On a lighter note, we mentioned to this guy a certain Larry's opinion that China may be the next country to take over and lead for a while (for those who just choked, laughed, scoffed... It's true. One day the US will not reign supreme. History repeats, ya know?). After snorting some beer out his nose he made it clear that if that event looms, that we need to get our asses in gear and step it back up. Funny.

A little worked up I am. True dat.

It's really not that hard to travel. Getting a passport is relatively painless (unless you take bad pics. In that case, customs folks merely laugh at you. Trust me on this) and travel agents can do wonders if you want to go that way. Overall, however, we have it very easy. Most of the world has people that speak english, and many travelers also know some english. Which makes our lives much easier.

Check it out.


Here's an anonymous retort to this blog. Other countries travel more then people from the US for many reasons in my opinion. Europeans, as I understand it, receive much more vacation time from their employers than we do giving them more time to explore the world. Even so, the U.S. is larger than all of Europe together, plus some. Those who would like to see their own country would be busy for a long time without crossing an ocean. Distance wise, someone from England going to Italy is like someone from Kansas City going to Orlando. I guess the U.S. citizen would not be experiencing other cultures, but if they have local destinations in mind why is that so wrong. To a lot of people crossing an ocean is a very daunting task. Given the majority of the U.S. citizens schedule and limited time away from work it is very difficult to travel that distance. Not many would want to take 2 to 3 days out of their week vacation for travel. If I understand your situation you had to quit your job and uproot yourself in order to take this "vacation" you are on. I am not that extreme and am enjoying seeing my own country first. Good luck to you. Also ask the the 36 year old Brit how his kids are doing.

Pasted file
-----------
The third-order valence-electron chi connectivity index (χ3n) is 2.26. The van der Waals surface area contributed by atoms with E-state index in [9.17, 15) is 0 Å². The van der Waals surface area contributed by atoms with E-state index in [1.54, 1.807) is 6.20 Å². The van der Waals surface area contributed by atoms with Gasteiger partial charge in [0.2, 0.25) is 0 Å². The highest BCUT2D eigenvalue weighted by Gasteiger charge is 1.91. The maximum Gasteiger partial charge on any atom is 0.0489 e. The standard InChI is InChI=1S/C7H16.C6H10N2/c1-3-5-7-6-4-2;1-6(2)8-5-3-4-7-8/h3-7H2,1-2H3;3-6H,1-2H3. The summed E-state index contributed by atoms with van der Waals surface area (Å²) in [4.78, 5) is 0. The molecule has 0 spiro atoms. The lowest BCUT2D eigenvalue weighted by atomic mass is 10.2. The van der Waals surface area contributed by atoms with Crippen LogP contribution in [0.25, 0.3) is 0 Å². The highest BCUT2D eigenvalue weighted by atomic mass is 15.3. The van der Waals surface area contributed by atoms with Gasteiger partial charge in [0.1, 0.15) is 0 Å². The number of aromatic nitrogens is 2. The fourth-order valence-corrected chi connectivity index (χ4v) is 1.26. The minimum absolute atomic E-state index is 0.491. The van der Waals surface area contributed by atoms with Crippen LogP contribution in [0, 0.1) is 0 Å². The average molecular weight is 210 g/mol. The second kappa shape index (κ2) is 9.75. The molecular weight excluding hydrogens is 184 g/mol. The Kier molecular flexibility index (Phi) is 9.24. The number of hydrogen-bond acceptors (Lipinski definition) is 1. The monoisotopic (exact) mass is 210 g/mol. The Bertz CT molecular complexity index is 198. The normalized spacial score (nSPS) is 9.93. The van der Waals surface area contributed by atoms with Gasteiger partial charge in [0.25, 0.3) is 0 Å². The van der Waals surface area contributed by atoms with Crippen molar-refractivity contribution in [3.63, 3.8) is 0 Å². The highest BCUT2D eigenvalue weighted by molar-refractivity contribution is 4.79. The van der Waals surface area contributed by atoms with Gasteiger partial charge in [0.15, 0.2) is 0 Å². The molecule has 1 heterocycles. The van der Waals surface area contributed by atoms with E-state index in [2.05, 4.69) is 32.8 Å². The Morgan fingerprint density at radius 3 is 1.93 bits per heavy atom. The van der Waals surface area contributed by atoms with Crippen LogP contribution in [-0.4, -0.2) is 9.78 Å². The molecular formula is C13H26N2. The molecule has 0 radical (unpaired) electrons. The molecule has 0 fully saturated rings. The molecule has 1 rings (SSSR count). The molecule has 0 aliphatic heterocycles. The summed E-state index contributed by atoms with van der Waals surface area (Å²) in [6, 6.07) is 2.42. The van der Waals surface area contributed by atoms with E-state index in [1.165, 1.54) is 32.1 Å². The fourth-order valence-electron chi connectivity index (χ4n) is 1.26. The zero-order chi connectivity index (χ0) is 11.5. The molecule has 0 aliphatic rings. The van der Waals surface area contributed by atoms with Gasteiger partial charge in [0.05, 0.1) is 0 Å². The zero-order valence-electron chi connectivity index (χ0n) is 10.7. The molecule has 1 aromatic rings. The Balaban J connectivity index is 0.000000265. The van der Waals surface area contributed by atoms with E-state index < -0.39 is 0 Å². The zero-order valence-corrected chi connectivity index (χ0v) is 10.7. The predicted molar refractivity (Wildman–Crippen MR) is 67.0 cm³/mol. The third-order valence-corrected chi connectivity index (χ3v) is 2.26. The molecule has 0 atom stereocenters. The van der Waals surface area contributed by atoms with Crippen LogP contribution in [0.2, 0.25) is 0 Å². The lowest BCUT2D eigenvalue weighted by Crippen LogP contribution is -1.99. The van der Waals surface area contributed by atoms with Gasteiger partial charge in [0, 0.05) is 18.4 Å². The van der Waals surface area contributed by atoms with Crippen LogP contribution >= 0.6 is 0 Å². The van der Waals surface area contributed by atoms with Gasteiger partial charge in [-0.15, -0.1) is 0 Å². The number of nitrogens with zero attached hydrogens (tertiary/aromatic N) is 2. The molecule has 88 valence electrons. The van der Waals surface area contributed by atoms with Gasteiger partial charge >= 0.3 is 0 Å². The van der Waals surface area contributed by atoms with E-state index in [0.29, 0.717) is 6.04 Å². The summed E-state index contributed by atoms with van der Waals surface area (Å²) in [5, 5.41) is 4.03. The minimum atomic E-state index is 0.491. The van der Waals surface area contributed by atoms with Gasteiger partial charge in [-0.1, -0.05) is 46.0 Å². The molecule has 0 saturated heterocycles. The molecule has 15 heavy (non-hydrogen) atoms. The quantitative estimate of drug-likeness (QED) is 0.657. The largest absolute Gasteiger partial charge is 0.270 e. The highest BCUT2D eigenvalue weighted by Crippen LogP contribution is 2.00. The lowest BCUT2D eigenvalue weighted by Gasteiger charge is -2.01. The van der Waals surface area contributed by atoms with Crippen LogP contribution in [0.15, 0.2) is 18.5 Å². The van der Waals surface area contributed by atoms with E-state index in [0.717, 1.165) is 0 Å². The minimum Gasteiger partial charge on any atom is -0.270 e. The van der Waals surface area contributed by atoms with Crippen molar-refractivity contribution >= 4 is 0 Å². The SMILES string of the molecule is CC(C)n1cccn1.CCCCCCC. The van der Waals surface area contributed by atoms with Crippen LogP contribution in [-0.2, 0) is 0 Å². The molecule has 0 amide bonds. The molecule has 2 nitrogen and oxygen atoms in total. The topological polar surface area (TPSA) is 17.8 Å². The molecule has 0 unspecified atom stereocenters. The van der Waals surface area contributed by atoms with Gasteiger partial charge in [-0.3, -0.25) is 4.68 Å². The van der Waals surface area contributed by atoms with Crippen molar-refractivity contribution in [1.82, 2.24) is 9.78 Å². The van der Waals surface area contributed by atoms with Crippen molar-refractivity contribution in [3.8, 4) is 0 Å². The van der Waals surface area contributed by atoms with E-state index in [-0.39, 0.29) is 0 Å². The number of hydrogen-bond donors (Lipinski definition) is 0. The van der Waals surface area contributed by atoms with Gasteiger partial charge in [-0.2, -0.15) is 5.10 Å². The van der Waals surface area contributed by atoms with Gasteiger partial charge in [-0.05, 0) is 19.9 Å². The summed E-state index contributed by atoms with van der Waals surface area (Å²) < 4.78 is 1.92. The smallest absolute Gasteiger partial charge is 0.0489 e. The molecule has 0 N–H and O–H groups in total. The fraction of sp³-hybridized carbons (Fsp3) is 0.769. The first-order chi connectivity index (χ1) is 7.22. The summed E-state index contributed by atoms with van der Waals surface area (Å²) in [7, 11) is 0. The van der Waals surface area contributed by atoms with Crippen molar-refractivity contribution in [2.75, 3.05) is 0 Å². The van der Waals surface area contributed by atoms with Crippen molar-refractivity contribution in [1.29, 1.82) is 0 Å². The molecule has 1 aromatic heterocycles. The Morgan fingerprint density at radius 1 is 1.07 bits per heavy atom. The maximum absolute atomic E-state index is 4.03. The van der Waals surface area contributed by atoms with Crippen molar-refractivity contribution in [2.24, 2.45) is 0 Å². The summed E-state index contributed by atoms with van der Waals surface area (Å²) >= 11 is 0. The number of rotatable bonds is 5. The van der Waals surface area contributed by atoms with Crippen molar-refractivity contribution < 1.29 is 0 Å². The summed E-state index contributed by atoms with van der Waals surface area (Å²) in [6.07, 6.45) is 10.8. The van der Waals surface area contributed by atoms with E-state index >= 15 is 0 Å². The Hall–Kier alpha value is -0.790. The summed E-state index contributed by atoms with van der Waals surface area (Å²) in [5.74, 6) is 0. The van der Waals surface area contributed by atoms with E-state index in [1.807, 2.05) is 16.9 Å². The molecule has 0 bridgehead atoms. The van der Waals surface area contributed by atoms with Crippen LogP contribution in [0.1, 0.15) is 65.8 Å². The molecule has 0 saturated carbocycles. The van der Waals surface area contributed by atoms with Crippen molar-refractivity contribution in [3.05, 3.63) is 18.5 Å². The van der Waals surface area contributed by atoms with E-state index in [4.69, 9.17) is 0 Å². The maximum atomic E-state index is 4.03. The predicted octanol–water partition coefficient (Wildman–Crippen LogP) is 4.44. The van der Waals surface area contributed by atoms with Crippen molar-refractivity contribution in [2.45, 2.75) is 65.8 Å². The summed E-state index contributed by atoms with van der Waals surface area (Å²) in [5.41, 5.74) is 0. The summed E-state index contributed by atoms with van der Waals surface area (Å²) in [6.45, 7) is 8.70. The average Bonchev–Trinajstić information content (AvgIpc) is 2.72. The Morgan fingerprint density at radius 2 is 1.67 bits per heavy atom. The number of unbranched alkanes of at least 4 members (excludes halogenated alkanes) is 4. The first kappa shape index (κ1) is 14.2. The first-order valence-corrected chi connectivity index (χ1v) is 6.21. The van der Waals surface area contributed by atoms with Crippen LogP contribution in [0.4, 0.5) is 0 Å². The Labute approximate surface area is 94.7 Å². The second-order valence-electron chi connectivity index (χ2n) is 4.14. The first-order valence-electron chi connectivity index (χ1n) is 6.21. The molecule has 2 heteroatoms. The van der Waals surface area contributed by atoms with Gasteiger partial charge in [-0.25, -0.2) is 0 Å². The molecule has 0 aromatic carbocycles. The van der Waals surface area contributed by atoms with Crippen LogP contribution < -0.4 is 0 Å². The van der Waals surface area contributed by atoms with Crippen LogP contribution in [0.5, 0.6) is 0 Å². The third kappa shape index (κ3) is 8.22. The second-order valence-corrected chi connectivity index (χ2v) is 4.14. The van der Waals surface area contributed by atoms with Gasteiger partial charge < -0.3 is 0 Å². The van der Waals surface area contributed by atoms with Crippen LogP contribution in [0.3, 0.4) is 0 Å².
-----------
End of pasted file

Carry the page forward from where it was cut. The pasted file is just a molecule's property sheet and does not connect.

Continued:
Thanks for the comment, Anon. You brought up a point that R and I discussed last night after I ranted on here. You are quite correct about Europeans-to travel to another country is incredibly easier and cheaper than it is for us. And yes, there is quite a but to see in our country. Also, I agree that there is nothing wrong with having interest in local destinations before international ones (I fight with myself over that point quite a bit).